The Northern Light Opera Company presents “A Very Good Christmas Carol” at 7 p.m. Friday, Nov. 24, immediately following the Christmas tree lighting, at the Armory Arts & Events Center.
This two-person telling of the Dickens classic “A Christmas Carol” invites audience participation, and was previewed last summer in Park Rapids. The performance is free to the public.
The play was written and performed by teaching actors Hawken Paul and Jeffrey Nolan, who work with the Children’s Theater Company of Minneapolis, among other theater groups. They also directed this summer’s NLOKids production, “Lost in a Tune.”
Based on Charles Dickens’ novella “A Christmas Carol,” the two-man play features what Paul calls “some level of hat-swapping shenanigans,” with both actors playing multiple roles, though Paul will mainly play Scrooge.
“We’re hitting every major beat of the story,” said Nolan.
However, Paul said, “We are lifting a whole lot less from the source material than we were the last time we brought it to Park Rapids. We’ve gone back and tried to make it a little bit more fast-paced, a little bit more comedic, while still maintaining the heart of the story.”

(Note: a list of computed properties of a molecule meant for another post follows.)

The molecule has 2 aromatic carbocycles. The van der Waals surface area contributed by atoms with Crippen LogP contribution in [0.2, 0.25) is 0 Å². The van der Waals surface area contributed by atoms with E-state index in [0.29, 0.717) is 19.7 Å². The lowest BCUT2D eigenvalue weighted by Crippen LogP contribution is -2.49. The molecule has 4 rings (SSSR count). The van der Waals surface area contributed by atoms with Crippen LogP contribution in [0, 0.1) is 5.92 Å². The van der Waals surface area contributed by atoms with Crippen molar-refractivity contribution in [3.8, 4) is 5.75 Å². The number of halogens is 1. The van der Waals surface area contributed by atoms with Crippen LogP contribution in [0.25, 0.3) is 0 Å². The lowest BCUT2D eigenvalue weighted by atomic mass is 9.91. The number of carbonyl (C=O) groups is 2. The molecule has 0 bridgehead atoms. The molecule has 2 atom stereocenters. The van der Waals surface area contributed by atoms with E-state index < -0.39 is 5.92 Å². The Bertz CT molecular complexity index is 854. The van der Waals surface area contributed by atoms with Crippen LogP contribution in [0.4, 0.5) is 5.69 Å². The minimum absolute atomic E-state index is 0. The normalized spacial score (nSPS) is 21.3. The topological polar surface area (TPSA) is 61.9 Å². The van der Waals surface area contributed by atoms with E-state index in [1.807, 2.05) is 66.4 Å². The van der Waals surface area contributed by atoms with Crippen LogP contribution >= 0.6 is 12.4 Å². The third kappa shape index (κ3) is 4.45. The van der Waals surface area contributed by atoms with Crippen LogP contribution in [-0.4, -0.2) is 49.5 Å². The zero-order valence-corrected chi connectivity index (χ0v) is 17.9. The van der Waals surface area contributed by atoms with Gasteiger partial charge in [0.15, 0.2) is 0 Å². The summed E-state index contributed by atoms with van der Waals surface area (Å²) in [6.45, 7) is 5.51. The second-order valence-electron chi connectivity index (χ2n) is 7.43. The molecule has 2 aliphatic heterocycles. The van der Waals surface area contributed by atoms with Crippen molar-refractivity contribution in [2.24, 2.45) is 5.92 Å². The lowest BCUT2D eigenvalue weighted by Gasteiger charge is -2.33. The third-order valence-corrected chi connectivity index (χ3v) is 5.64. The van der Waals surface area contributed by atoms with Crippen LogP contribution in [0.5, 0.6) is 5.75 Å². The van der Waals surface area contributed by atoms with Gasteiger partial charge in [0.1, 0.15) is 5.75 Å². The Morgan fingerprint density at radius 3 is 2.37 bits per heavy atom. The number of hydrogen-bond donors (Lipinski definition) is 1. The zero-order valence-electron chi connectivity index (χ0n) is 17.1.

As for the audience’s role, Nolan said, “We’re going to have a lot of singing that the audience can do, a lot of sound effects to help us out. There’s some call-and-responses, and there just may be some opportunities for some audience members to come up on stage and play some of these characters themselves.”
Nolan said they’re excited to bring the play back to Park Rapids, which provided the first audience for the work then in progress. “It’s really nice to have started it there and then, also, to have our first real performance be up there as well.”
“And also to be able to perform on the night of the tree lighting ceremony is very exciting to the two of us,” Paul added.
Asked why they chose this particular story to adapt, Nolan said, “What I like a whole lot about ‘A Christmas Carol’ is that it’s a story about the power of being good, choosing to be good, and how important and special that can be. I think it’s a really simple message that transcends the holidays, and that shows the staying power of Dickens.
“And then, along with that, how Scrooge decides to embrace the community that he has around him, that is there for him and is ready to lift him up, if he’ll only choose to accept it. That’s why we wanted to do it in this particular way, with two people engaging the audience so much that we could try to replicate some of that community spirit ourselves.”
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